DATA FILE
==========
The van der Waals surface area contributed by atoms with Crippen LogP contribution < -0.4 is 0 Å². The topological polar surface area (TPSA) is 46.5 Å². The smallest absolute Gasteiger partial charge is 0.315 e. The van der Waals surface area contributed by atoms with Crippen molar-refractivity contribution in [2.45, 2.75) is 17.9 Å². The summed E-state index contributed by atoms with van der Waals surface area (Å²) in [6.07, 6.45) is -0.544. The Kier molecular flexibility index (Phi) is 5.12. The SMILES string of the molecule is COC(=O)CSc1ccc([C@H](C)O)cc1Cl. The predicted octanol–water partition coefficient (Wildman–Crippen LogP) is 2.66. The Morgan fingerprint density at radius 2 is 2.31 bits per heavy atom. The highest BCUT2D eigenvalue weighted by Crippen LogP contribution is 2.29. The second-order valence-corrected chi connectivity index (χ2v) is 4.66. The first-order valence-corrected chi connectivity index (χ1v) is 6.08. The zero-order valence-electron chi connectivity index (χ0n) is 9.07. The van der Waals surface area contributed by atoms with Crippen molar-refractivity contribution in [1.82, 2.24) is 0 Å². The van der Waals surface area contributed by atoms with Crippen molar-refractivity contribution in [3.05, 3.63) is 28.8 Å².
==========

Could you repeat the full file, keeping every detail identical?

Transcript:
The van der Waals surface area contributed by atoms with Crippen LogP contribution < -0.4 is 0 Å². The topological polar surface area (TPSA) is 46.5 Å². The smallest absolute Gasteiger partial charge is 0.315 e. The van der Waals surface area contributed by atoms with Crippen molar-refractivity contribution in [2.45, 2.75) is 17.9 Å². The summed E-state index contributed by atoms with van der Waals surface area (Å²) in [6.07, 6.45) is -0.544. The Kier molecular flexibility index (Phi) is 5.12. The SMILES string of the molecule is COC(=O)CSc1ccc([C@H](C)O)cc1Cl. The predicted octanol–water partition coefficient (Wildman–Crippen LogP) is 2.66. The Morgan fingerprint density at radius 2 is 2.31 bits per heavy atom. The highest BCUT2D eigenvalue weighted by Crippen LogP contribution is 2.29. The second-order valence-corrected chi connectivity index (χ2v) is 4.66. The first-order valence-corrected chi connectivity index (χ1v) is 6.08. The zero-order valence-electron chi connectivity index (χ0n) is 9.07. The van der Waals surface area contributed by atoms with Crippen molar-refractivity contribution in [1.82, 2.24) is 0 Å². The van der Waals surface area contributed by atoms with Crippen molar-refractivity contribution in [3.05, 3.63) is 28.8 Å².